An international adventure began with the sound of rain. When Audrey Anderson, 6, heard raindrops on the roof of her house in Australia, she would vomit. The intense reaction worried her mother, Sue Anderson.
“We couldn’t really figure out why she reacted like that and thought she’d grow out of it,” she said.
Audrey’s reaction to the rain was followed by a week of intense headaches, until one night Audrey sat up in bed and asked to go to the hospital.
Doctors discovered a tumor in Audrey’s brain, near the hypothalamus and pituitary gland. The tumor, called a craniopharyngioma, wasn’t cancerous, but could threaten Audrey’s eyesight and development if it grew. A limited surgery was performed, but doctors couldn’t eradicate the tumor completely, so Anderson contacted proton therapy centers for treatment information. The technology would allow protons to be delivered with precise accuracy, sparing the neighboring tissue and allowing doctors to treat the affected area without affecting most of Audrey’s brain.
She chose the UF Proton Therapy Center in Jacksonville, Fla., one of the four academic proton centers affiliated with a major U.S. pediatric hospital, because of its friendly phone service and how fast she was able to speak to Daniel Indelicato, MD, an assistant professor in the UF College of Medicine department of radiation oncology.
“It was unique because you usually can’t speak to people in those roles,” Anderson said. “From there, he was essential in helping our case and assisting us with the funding we needed.”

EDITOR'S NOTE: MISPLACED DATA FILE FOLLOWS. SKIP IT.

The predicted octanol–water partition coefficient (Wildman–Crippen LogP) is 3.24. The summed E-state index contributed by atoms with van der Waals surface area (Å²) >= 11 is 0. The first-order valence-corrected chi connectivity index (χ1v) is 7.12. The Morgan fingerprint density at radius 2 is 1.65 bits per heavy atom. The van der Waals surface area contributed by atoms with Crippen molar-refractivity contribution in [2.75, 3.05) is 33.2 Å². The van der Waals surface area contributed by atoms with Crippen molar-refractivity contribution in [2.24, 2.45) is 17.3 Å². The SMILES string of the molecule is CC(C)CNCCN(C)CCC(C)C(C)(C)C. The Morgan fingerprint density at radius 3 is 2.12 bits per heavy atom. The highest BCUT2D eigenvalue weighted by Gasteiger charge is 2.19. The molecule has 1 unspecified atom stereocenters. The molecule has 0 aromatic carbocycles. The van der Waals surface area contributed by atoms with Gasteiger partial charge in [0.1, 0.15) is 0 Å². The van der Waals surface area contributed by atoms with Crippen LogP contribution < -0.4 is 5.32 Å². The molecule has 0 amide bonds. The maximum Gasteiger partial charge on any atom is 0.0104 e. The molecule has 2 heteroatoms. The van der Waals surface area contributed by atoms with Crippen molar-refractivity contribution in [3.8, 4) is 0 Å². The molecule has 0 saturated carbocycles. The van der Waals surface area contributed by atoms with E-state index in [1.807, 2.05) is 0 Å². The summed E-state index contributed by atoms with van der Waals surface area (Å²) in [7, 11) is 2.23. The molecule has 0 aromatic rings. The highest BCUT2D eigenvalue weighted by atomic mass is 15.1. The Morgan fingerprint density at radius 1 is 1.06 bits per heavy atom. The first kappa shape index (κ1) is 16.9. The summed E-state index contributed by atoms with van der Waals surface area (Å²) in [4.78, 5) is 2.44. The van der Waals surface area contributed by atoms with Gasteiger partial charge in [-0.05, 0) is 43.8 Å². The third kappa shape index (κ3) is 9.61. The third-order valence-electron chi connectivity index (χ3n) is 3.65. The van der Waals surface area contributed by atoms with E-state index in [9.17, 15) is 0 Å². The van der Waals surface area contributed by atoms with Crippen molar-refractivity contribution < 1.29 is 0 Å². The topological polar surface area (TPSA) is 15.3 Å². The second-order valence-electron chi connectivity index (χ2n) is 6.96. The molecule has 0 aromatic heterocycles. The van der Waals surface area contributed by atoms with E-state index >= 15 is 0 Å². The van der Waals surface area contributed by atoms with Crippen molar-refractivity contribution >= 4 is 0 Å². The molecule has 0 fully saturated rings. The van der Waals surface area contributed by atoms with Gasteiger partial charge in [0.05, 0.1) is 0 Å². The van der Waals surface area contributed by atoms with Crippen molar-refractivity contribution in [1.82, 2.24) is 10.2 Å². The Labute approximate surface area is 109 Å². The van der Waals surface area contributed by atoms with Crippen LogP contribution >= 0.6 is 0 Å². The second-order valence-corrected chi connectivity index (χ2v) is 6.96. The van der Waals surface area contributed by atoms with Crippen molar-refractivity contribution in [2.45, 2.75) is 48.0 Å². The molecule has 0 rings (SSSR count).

With his help, Audrey, Anderson, her husband, Wendel, and their two other daughters, Lilly, 10, and Eve, 3, were able to travel as a family from Australia to Jacksonville. They spent Christmas and New Year’s in Ponte Vedra while Audrey received treatments at the center.
Prior to Audrey’s arrival, the center sent her a storybook attached to a stuffed Gator mascot affectionately named “Proton Gator” to help her prepare for the treatments.
For six weeks, Audrey went through proton treatments. She lay perfectly still for three to four minutes at a time while the treatment was administered, usually a hard task for a child to accomplish.
“Audrey was so mature,” Indelicato said.
By Audrey’s side was her favorite person in the hospital, child life specialist Kim Ely, or as Audrey calls her, “Miss Kim.” Ely helped Audrey relax during her treatments and made the procedure feel like a game, Indelicato said.
Audrey’s treatments ended in late January and the Andersons returned to Australia. Over the next year, Audrey’s tumor should continue to shrink until it’s no larger than the size of a thumbnail.
Even though the family visited Disney World and the beach during their stay, it is their time at the center they cherish the most.
“More happiness came out of the center than pain,” Anderson said. “The kids would talk about the people at the hospital before a character at Disney World.”